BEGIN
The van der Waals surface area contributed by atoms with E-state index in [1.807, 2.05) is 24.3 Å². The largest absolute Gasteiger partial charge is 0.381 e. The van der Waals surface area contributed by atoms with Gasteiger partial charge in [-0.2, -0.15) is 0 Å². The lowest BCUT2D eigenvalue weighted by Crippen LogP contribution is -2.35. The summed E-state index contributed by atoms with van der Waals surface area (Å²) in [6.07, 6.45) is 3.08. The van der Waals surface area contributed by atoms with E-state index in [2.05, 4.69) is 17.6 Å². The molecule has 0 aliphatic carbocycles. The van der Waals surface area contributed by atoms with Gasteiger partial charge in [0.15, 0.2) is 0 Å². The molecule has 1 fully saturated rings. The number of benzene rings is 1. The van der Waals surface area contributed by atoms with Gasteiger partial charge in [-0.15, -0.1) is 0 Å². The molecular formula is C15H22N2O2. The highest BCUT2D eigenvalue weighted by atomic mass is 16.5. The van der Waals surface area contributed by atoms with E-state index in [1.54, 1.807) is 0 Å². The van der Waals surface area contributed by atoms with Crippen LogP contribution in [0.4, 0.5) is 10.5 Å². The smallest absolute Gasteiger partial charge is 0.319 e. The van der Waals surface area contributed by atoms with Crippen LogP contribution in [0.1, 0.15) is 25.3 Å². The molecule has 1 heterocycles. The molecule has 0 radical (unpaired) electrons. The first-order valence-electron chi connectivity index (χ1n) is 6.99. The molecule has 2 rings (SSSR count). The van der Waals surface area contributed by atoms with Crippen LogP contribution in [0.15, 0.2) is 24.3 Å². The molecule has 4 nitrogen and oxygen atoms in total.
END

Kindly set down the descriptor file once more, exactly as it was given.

The van der Waals surface area contributed by atoms with E-state index in [1.807, 2.05) is 24.3 Å². The largest absolute Gasteiger partial charge is 0.381 e. The van der Waals surface area contributed by atoms with Gasteiger partial charge in [-0.2, -0.15) is 0 Å². The lowest BCUT2D eigenvalue weighted by Crippen LogP contribution is -2.35. The summed E-state index contributed by atoms with van der Waals surface area (Å²) in [6.07, 6.45) is 3.08. The van der Waals surface area contributed by atoms with E-state index in [2.05, 4.69) is 17.6 Å². The molecule has 0 aliphatic carbocycles. The van der Waals surface area contributed by atoms with Gasteiger partial charge in [0.15, 0.2) is 0 Å². The molecule has 1 fully saturated rings. The number of benzene rings is 1. The van der Waals surface area contributed by atoms with Gasteiger partial charge in [-0.15, -0.1) is 0 Å². The molecular formula is C15H22N2O2. The highest BCUT2D eigenvalue weighted by atomic mass is 16.5. The van der Waals surface area contributed by atoms with E-state index in [1.54, 1.807) is 0 Å². The van der Waals surface area contributed by atoms with Crippen LogP contribution in [0.4, 0.5) is 10.5 Å². The smallest absolute Gasteiger partial charge is 0.319 e. The van der Waals surface area contributed by atoms with Crippen LogP contribution in [0.1, 0.15) is 25.3 Å². The molecule has 1 heterocycles. The molecule has 0 radical (unpaired) electrons. The first-order valence-electron chi connectivity index (χ1n) is 6.99. The molecule has 2 rings (SSSR count). The van der Waals surface area contributed by atoms with Crippen LogP contribution in [0.15, 0.2) is 24.3 Å². The molecule has 4 nitrogen and oxygen atoms in total.